Luckily, I’ve never been a very relaxed person. When I look at pop music, I immediately hate things. I look at singers who say they are taking two years off to work for charity when, in fact, they’ll spend two years working on their album, and I hate them. Right now I really hate performers who make a big deal out of playing benefits and donating the proceeds from the sales of their records to charities. They could give plenty of money to charities and not tell anyone, but instead, they cash in on the fact. That’s not charity, it’s marketing. It’s about selling albums under the guise of a moral imperative. They say they’re trying to raise consciousness, as if being a celebrity gives them power and endows them with the answers to the world’s problems. But really they just want to be seen as heroes. I think it’s breathtakingly cynical and I hate it.

Another thing I hate, and another inspiration for what the Pet Shop Boys do, is the way people misunderstand pop culture. It annoys me that after more than twenty-five years, Top of the Pops, Britain’s most important pop-music TV program, changed the rules so that you have to sing live. Why? Because the people in control are the kind of conservatives who think that in the ‘60s, everything was much more talented than they are now. It’s all about Rolling Stone rock culture, which is essentially a fear of the new. Rolling Stone’s idea of a musician is Jerry Garcia, from the 60s. Look at all the ‘new’ artists – Curtis Stigers, Michael Bolton, Lenny Kravitz – all of them living in the past. I think you have to live in the future. Or at least in the present.

The Pet Shop Boys have always hated most of the prevailing attitudes and tried to do the opposite. Our hatred of what other people do has always helped us redefine our actions. To hate a lot of things is tantamount to really caring about others. If you like everything, you deal with nothing. When people hear Chris and me talking, they’re sometimes shocked by how negative we are. We’re constantly critical of everything, including ourselves. But I come from a generation that liked its artists to say what was wrong with our lives. I retain the old-fashioned belief that pop music is meant to be a challenge to society as well as an affirmation of it. And so I consider it my duty to hate things.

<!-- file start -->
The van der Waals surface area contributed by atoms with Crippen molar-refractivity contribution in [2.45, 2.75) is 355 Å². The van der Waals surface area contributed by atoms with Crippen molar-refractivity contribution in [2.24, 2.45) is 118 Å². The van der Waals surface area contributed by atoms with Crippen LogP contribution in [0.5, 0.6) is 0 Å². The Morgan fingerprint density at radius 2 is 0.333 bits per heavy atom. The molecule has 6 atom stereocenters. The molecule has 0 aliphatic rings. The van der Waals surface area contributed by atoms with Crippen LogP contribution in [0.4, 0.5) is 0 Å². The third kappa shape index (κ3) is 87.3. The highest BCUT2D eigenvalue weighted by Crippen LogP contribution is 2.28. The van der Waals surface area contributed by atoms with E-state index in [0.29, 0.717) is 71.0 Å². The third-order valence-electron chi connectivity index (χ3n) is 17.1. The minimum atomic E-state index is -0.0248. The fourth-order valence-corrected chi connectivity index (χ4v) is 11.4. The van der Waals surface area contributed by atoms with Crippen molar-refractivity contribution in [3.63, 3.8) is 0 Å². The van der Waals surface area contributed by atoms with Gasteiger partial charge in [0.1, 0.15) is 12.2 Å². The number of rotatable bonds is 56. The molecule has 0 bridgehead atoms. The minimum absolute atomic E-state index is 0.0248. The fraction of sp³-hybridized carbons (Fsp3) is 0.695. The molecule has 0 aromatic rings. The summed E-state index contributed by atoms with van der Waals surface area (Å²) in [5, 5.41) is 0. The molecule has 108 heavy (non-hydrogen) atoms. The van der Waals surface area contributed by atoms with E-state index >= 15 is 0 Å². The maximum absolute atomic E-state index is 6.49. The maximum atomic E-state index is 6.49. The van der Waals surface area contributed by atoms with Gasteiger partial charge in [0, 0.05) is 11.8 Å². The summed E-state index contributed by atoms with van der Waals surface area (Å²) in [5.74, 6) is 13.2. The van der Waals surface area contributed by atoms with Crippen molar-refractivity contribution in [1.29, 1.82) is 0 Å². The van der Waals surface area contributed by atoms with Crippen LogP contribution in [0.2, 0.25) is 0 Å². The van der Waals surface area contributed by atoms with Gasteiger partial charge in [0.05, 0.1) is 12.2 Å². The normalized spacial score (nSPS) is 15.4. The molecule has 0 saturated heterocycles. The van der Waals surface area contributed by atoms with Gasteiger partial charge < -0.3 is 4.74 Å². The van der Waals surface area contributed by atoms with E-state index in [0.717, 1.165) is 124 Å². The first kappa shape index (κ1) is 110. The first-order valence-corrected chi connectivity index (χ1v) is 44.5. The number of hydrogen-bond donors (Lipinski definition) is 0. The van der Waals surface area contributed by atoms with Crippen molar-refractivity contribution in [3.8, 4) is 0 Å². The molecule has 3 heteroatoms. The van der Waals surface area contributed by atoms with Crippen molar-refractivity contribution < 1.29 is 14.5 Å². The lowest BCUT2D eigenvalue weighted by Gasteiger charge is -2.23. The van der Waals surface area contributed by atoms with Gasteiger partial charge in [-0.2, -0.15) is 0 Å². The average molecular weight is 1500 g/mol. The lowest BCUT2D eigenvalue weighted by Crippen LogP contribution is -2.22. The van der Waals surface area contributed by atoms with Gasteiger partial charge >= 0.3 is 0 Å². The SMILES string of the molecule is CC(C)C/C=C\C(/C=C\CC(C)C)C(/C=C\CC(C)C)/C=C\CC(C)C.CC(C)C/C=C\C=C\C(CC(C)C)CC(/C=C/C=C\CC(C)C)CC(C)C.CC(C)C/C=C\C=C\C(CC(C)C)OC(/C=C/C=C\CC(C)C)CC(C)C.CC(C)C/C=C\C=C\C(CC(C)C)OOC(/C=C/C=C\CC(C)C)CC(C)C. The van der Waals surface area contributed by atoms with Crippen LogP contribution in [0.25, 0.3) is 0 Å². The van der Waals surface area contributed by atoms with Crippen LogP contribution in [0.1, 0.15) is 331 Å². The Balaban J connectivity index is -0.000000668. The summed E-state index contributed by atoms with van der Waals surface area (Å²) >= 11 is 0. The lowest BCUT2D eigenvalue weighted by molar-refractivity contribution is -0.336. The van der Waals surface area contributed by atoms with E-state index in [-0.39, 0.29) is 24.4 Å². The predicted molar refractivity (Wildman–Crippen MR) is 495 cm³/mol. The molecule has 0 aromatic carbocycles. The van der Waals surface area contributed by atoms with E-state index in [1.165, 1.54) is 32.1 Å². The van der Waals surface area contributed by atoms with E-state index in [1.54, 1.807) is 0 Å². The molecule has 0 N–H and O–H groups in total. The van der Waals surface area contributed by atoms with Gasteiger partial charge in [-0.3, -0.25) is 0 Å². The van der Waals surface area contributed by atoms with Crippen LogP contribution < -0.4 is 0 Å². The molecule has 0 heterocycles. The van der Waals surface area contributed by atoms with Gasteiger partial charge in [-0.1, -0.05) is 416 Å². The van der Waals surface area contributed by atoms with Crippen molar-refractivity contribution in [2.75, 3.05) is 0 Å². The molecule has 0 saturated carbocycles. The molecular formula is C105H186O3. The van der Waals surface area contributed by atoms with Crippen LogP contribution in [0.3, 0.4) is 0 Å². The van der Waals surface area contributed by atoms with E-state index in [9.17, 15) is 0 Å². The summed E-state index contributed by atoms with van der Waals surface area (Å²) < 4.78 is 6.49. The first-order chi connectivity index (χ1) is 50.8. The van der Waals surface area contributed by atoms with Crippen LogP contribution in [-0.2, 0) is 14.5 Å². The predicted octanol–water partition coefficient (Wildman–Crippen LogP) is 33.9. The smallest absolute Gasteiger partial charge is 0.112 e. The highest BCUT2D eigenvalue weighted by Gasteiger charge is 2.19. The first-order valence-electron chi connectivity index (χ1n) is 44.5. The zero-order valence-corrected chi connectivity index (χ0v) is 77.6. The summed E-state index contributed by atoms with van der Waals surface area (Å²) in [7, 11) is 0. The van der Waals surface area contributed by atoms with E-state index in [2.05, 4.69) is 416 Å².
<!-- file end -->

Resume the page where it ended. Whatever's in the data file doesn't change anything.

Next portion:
Find the issue, by the way: the best features magazine of the early nineties.

Mummified: The American

I thought the failure of Solaris (2002) had taught George Clooney the peril of choosing roles in which he’s asked to impose his unimpressive physicality over his talent for glib chatter. The American, Anton Corbijn’s attempt to turn Clooney into Alain Delon, is attenuated and vacant; it nods towards the “leisurely” thrillers of the seventies without justifying the homage. Why do we need patient takes of Clooney assembling assault rifles in the twenty-first century? To remind us that men wrote and directed this film, The Love Interest, played in a distracted manner by Violante Placido, is also a prostitute whose relationship with the Cloonster “redeems” her. Said redemption is complete after she enjoys some awesome cunnilingus and orders a complex meal (and wine) in Italian, eliciting an exasperated eyeroll from the waiter. Sydney Pollack died before Corbijn could cast him as the crusty but benign handler.

If you’re over thirty, you don’t have much time for Elvis Costello: you’ve solved at least seventy percent of the conundrums in which he ensnared himself his first ten years. I love Trust because it was and remains a confused, confusing record. What was he trying to say? Why is the blasted thing such a hodgepodge? What the fuck is “New Lace Sleeves” about, and, better yet, why is its organ part so insidious?  “Trust is messier and harder to summarize,” Rob Sheffield concludes in his excellent reassessment.

The fly in the ointment: Wire’s “Red Barked Tree”